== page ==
UAA Athletics

Running with purpose: Ex-UAA track star Vanessa Aniteye balances being an elite athlete, a student and a mother

Vanessa Aniteye was a six-time All-American before she stepped away from competitive running in 2019.

But Aniteye, a former University of Alaska Anchorage and Chugiak High School track star, returned in 2022 and is running faster than ever with a new source of motivation: motherhood.

“I think before, I was really just focused on me and on the time,” Aniteye said. “Now I feel like I run with a purpose.”

After racing at UAA from 2017 to 2019, Aniteye decided to leave the program. A few months later, she was pregnant with her son, Josiah, and married to her husband, Brandon Nicholson, who was a jumper on the Seawolves track team.

Her pregnancy didn’t factor into her decision to leave UAA. She had already made the decision to leave the program prior to that, citing uncertainty with finances and the retirement of former head coach Michael Friess.

Aniteye returned to competition with Seattle Pacific University, where she earned All-American honors again this spring. And despite constantly juggling studies, competition and parenting, she’s happy with where the journey has taken her.

“It’s more about how I got here,” Aniteye said. “Where I was with my pregnancy, giving birth to him, then the whole process of finding a new school and then doing these things. I’m definitely running with purpose and it feels like this is what I am supposed to be doing.”


The global COVID-19 pandemic caused the cancellation of the 2020 season for everyone in the country, but it wound up being somewhat of a blessing in disguise for Aniteye, who wouldn’t have been able to compete that year anyway.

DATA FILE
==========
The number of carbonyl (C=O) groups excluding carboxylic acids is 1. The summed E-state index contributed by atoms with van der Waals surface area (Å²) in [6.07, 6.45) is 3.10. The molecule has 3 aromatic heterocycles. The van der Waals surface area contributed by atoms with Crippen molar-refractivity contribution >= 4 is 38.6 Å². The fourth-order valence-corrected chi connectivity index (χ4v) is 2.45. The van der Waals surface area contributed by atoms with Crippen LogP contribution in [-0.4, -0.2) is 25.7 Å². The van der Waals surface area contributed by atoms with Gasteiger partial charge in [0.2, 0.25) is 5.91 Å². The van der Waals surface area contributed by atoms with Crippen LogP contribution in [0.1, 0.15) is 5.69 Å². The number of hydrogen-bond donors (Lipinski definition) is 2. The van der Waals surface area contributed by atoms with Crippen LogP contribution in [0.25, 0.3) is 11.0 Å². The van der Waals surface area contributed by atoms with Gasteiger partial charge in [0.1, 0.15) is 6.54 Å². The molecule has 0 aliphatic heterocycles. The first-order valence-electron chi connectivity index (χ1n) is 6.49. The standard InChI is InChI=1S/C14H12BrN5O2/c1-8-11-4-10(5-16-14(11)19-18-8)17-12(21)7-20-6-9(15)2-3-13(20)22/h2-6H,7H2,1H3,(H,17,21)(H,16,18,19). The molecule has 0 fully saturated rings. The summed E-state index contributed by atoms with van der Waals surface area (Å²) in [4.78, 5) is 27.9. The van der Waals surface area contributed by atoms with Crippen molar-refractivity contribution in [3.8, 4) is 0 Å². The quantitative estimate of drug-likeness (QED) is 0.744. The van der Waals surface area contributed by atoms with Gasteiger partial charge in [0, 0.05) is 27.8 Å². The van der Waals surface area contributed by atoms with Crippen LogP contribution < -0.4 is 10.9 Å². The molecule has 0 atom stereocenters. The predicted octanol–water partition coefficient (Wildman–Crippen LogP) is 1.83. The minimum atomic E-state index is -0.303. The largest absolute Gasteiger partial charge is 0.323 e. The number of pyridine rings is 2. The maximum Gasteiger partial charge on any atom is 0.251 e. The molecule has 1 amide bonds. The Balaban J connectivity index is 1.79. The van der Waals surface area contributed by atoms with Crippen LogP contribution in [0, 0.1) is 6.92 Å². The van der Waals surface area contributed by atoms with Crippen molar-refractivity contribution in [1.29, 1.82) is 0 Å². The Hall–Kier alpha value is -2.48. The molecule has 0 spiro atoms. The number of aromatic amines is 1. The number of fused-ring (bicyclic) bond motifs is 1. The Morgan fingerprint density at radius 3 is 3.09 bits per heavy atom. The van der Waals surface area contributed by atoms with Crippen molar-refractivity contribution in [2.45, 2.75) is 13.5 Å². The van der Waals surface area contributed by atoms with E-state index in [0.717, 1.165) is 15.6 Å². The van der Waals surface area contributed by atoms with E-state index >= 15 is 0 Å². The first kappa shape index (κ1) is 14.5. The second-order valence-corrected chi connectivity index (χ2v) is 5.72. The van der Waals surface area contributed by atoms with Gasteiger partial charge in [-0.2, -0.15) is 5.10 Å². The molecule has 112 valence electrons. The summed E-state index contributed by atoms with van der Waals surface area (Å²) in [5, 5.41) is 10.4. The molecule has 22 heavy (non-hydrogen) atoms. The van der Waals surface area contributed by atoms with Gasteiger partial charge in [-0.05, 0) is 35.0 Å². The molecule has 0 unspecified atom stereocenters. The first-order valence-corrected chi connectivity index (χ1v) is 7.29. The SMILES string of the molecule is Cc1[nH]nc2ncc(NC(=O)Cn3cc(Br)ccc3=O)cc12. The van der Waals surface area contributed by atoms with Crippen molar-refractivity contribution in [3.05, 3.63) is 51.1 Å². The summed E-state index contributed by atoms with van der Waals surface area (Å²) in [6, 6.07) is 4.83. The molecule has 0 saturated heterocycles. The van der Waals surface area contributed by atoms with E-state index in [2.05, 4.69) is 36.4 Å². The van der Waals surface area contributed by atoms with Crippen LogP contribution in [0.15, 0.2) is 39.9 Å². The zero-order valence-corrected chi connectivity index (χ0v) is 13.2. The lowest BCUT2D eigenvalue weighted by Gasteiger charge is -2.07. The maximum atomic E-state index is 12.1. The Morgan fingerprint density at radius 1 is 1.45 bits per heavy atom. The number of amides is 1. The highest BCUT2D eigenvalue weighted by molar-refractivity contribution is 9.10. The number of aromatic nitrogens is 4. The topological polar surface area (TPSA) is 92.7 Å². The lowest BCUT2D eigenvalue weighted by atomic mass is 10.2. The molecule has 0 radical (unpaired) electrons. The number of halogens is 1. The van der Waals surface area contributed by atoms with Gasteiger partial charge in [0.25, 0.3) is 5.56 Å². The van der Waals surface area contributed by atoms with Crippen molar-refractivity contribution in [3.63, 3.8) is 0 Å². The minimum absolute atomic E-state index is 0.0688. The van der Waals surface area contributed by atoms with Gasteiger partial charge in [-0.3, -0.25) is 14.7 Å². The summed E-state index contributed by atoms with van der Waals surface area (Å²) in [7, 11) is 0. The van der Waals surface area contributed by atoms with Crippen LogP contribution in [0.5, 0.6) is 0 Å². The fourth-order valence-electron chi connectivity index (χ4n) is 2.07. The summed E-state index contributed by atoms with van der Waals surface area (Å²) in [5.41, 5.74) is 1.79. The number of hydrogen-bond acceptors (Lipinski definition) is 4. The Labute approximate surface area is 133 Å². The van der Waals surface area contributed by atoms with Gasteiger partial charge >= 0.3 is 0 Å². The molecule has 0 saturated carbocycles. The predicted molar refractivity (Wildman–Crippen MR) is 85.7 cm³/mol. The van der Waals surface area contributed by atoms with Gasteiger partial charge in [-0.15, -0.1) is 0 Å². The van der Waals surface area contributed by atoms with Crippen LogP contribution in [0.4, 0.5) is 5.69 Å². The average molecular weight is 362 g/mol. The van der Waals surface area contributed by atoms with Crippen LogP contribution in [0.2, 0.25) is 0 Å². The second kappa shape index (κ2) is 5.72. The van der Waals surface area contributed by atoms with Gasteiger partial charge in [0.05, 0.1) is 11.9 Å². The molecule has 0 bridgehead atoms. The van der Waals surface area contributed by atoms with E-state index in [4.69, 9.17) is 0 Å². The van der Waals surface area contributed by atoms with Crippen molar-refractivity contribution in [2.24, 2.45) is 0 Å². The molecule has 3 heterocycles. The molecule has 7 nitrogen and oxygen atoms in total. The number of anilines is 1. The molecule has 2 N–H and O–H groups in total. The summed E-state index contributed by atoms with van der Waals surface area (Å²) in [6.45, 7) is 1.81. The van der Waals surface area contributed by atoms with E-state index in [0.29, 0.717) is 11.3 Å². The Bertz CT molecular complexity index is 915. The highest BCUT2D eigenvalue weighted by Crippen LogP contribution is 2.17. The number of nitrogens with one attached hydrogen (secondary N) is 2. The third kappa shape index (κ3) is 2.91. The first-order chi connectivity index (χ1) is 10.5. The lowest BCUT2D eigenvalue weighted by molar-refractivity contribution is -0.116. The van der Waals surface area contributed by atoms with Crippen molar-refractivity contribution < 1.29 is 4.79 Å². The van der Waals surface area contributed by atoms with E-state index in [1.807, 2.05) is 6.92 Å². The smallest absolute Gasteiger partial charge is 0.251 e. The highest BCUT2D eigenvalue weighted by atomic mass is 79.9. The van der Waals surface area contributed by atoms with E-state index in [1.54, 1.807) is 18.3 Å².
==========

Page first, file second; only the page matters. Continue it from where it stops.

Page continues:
“For most people it was kind of a bummer, but it actually worked out perfectly for me because it felt like I didn’t miss anything,” said Aniteye, who was born in Germany.

One major hurdle that Aniteye was weary of after deciding to continue her athletic career was being able to find a coaching staff that would be empathetic to her unique situation.

“You don’t know if a coach is going to trust you because you have your stats but nobody knows if you can run the way you did before,” she said.

Aniteye was on a trip in Seattle over a year after having her son when she met up with the staff at Seattle Pacific to discuss the possibility of her joining the team.

She said it was a “big leap of faith” for them to bring on an athlete they didn’t know, who had been pregnant and had spent time away from the sport.

“I was training my butt off but nobody saw that,” Aniteye said. “They had never signed anyone like that before so I definitely had to prove myself.”

SPU’s gamble was well worth the risk. Aniteye sprinted her way to titles and new program records. She was a key member of the Falcons’ blazing 4x400-meter relay team and had her best season as an individual sprinter in the 400 meters.

Gaining a new outlook and finding inspiration

Aniteye said that while she was happy when she found out she was pregnant, she was sure it meant an end to her athletic career.

“For a couple months I was like, ‘Well no more track for me,’ until I realized that it doesn’t have to mean that it’s over,” Aniteye said. “If you really want something, you can still do it.”

Following her final season at UAA, Aniteye felt like she was nearing her personal best. But finding a role model helped push her back into competition.

“I felt like my body could still do more and I really wanted to do that,” Aniteye said. “While I was going through all of that, Allyson Felix set the best example that anyone could have set to show that women can have children and still compete in track.”

Felix is a 36-year-old recently retired Olympic sprinter who competes in the same events as Aniteye. After giving birth to her daughter in 2018, she returned to competition in 2019 and won a gold medal and a bronze medal at the 2020 Tokyo Olympics.